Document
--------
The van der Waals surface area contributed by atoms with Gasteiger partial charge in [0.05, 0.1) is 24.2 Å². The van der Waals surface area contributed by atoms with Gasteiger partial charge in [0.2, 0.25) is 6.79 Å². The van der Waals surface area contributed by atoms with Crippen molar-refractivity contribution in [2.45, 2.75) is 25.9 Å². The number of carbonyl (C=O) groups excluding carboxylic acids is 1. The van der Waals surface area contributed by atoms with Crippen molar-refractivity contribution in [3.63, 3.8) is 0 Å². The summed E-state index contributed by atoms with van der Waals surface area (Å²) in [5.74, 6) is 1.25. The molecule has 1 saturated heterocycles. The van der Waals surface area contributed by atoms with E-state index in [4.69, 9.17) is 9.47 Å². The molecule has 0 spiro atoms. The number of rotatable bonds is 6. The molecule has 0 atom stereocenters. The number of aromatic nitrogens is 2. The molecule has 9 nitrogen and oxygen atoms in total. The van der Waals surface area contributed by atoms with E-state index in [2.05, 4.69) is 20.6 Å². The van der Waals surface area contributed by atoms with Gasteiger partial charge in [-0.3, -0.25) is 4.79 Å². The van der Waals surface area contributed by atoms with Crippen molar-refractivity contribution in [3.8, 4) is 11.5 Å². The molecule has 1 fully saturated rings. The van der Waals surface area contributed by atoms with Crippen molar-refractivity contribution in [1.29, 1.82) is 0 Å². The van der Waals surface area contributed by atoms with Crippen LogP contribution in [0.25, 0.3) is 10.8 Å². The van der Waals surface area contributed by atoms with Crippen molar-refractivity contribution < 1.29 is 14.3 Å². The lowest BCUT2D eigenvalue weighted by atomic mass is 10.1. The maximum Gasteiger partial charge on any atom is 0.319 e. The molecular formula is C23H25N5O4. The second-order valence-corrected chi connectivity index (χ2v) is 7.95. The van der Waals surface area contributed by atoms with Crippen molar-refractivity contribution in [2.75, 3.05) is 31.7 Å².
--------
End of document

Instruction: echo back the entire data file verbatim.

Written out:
The van der Waals surface area contributed by atoms with Gasteiger partial charge in [0.05, 0.1) is 24.2 Å². The van der Waals surface area contributed by atoms with Gasteiger partial charge in [0.2, 0.25) is 6.79 Å². The van der Waals surface area contributed by atoms with Crippen molar-refractivity contribution in [2.45, 2.75) is 25.9 Å². The number of carbonyl (C=O) groups excluding carboxylic acids is 1. The van der Waals surface area contributed by atoms with Crippen molar-refractivity contribution in [3.63, 3.8) is 0 Å². The summed E-state index contributed by atoms with van der Waals surface area (Å²) in [5.74, 6) is 1.25. The molecule has 1 saturated heterocycles. The van der Waals surface area contributed by atoms with E-state index in [4.69, 9.17) is 9.47 Å². The molecule has 0 spiro atoms. The number of rotatable bonds is 6. The molecule has 0 atom stereocenters. The number of aromatic nitrogens is 2. The molecule has 9 nitrogen and oxygen atoms in total. The van der Waals surface area contributed by atoms with E-state index in [2.05, 4.69) is 20.6 Å². The van der Waals surface area contributed by atoms with Gasteiger partial charge in [-0.3, -0.25) is 4.79 Å². The van der Waals surface area contributed by atoms with Crippen molar-refractivity contribution in [3.8, 4) is 11.5 Å². The molecule has 1 fully saturated rings. The van der Waals surface area contributed by atoms with Crippen molar-refractivity contribution in [1.29, 1.82) is 0 Å². The van der Waals surface area contributed by atoms with Crippen LogP contribution in [0.25, 0.3) is 10.8 Å². The van der Waals surface area contributed by atoms with Crippen molar-refractivity contribution < 1.29 is 14.3 Å². The lowest BCUT2D eigenvalue weighted by atomic mass is 10.1. The maximum Gasteiger partial charge on any atom is 0.319 e. The molecular formula is C23H25N5O4. The second-order valence-corrected chi connectivity index (χ2v) is 7.95. The van der Waals surface area contributed by atoms with Crippen molar-refractivity contribution in [2.75, 3.05) is 31.7 Å².